Thursday, April 30, 2015

Ferguson, Missouri

A few months ago, I received an email from BUMC member, Kathy Case. I have been waiting for the right time to share this with the congregation, and in light of the events this week in Baltimore, the timing now seems appropriate:

I have given a lot of thought to the fact that the town where my mother lived for 42 years is now considered the hotbed of racism. It makes me sad and confused. My two younger brothers were raised there. My parents moved to Ferguson, Missouri two weeks after I got married but my family and I have visited there almost every year. I don't get it. I have never felt uncomfortable there even though half of the people I saw in restaurants and stores were not white. I felt fine letting my children go for a walk even after dark. It never occurred to me that there would be a problem. I did not worry about my mother staying there after my father died. She was happy there and was watched after by her neighbors. The lady across the street refused to let my mother take out her garbage. She sent her sons to take care of it and would not allow mother to pay them. She did, however, allow her to give them some hot chocolate when they shoveled her snow. When Mother was 90 and those young black boys had grown into men and had jobs and responsibilities, they still came by to take out Ms. Jones' trash because that is what you do for your neighbors who shouldn't be doing heavy lifting. One day, my mom slipped on the ice and fell in the street. Cars from both directions blocked the street while 5 other people came out of their houses to see if they could help. None of them were white. None of them ever seemed to notice a skin color difference. They were just neighbors.

Perhaps the way my family was treated has to do with the fact that they treated others the same. In the military we always lived among people that were different from us. When I was born, the Okinawan ladies could not believe what big eyes I had (I guess they had never seen a Caucasian baby). We lived among people from all parts of the US, people of different races, and people that did not speak our language. We made friends all over. My parents always invited people into our home that Dad worked with regardless of color. Mother was always active in the German-American club and the Franco-American club when we lived overseas. They both made lifelong friends who in turn welcomed my husband and family into their homes later.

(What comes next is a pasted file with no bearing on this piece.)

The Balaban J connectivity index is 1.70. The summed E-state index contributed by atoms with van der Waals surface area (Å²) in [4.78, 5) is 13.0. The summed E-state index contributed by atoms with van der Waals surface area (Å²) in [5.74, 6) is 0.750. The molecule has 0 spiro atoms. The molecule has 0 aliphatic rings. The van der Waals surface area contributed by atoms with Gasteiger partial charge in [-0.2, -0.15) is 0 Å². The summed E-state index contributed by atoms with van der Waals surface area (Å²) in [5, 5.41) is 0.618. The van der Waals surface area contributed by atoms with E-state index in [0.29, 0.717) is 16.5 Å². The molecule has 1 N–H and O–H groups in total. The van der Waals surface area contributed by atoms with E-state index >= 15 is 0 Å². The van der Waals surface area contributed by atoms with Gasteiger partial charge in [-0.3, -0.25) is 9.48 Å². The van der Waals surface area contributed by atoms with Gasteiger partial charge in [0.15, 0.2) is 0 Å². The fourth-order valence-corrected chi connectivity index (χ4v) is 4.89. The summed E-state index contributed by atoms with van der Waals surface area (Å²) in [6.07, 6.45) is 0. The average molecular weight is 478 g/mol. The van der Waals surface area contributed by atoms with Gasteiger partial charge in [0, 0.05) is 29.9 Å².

My parents taught us that when you feel uncomfortable, smile and find someone to be nice to. It is not necessary to like everyone, just give everyone a chance.


When I went to St Louis in September, people told me to be careful so soon after the Ferguson incident. I went to my brother's wedding where several black people were in attendance and one spoke at the wedding. We smiled and were pleasant and there was no hatred from any side, just kindness and friendship. I know that these are still troubled times but I cannot feel that Ferguson and St. Louis are the epicenter of racism. If we refuse to take an us versus them attitude, in time I hope that sanity will prevail. It only takes one incident to cause a calm situation to explode. I hope someday the dream of Martin Luther King can really be a reality "Black and White together." For good measure, we should add every different race, religion or belief.   -Kathy Case


I post this as a reminder to us that God's vision of community does transcend race and now is a season for us all to contribute building the "beloved community" Dr. Martin Luther King imagined by loving our neighbors in the image of Jesus.

-Ken

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